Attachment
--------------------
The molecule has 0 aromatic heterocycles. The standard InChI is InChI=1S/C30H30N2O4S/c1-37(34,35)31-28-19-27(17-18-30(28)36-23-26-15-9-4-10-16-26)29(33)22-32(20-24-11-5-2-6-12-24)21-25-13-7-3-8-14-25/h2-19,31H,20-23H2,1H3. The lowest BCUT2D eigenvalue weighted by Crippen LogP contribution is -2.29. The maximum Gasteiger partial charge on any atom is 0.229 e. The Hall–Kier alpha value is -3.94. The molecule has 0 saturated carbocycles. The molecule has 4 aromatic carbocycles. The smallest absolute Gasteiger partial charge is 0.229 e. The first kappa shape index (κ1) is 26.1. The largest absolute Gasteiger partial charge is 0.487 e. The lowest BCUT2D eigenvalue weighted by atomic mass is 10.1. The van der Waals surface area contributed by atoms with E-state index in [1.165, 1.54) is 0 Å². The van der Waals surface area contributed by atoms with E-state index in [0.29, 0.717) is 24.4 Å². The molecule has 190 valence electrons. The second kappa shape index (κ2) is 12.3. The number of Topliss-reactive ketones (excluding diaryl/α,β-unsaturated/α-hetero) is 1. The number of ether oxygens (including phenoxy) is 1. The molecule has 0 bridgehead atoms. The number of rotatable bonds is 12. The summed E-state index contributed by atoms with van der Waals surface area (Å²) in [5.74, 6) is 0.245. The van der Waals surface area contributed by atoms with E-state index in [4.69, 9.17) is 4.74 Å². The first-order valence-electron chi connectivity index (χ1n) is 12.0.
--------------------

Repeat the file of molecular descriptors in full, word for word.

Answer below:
The molecule has 0 aromatic heterocycles. The standard InChI is InChI=1S/C30H30N2O4S/c1-37(34,35)31-28-19-27(17-18-30(28)36-23-26-15-9-4-10-16-26)29(33)22-32(20-24-11-5-2-6-12-24)21-25-13-7-3-8-14-25/h2-19,31H,20-23H2,1H3. The lowest BCUT2D eigenvalue weighted by Crippen LogP contribution is -2.29. The maximum Gasteiger partial charge on any atom is 0.229 e. The Hall–Kier alpha value is -3.94. The molecule has 0 saturated carbocycles. The molecule has 4 aromatic carbocycles. The smallest absolute Gasteiger partial charge is 0.229 e. The first kappa shape index (κ1) is 26.1. The largest absolute Gasteiger partial charge is 0.487 e. The lowest BCUT2D eigenvalue weighted by atomic mass is 10.1. The van der Waals surface area contributed by atoms with E-state index in [1.165, 1.54) is 0 Å². The van der Waals surface area contributed by atoms with E-state index in [0.29, 0.717) is 24.4 Å². The molecule has 190 valence electrons. The second kappa shape index (κ2) is 12.3. The number of Topliss-reactive ketones (excluding diaryl/α,β-unsaturated/α-hetero) is 1. The number of ether oxygens (including phenoxy) is 1. The molecule has 0 bridgehead atoms. The number of rotatable bonds is 12. The summed E-state index contributed by atoms with van der Waals surface area (Å²) in [5.74, 6) is 0.245. The van der Waals surface area contributed by atoms with E-state index in [4.69, 9.17) is 4.74 Å². The first-order valence-electron chi connectivity index (χ1n) is 12.0.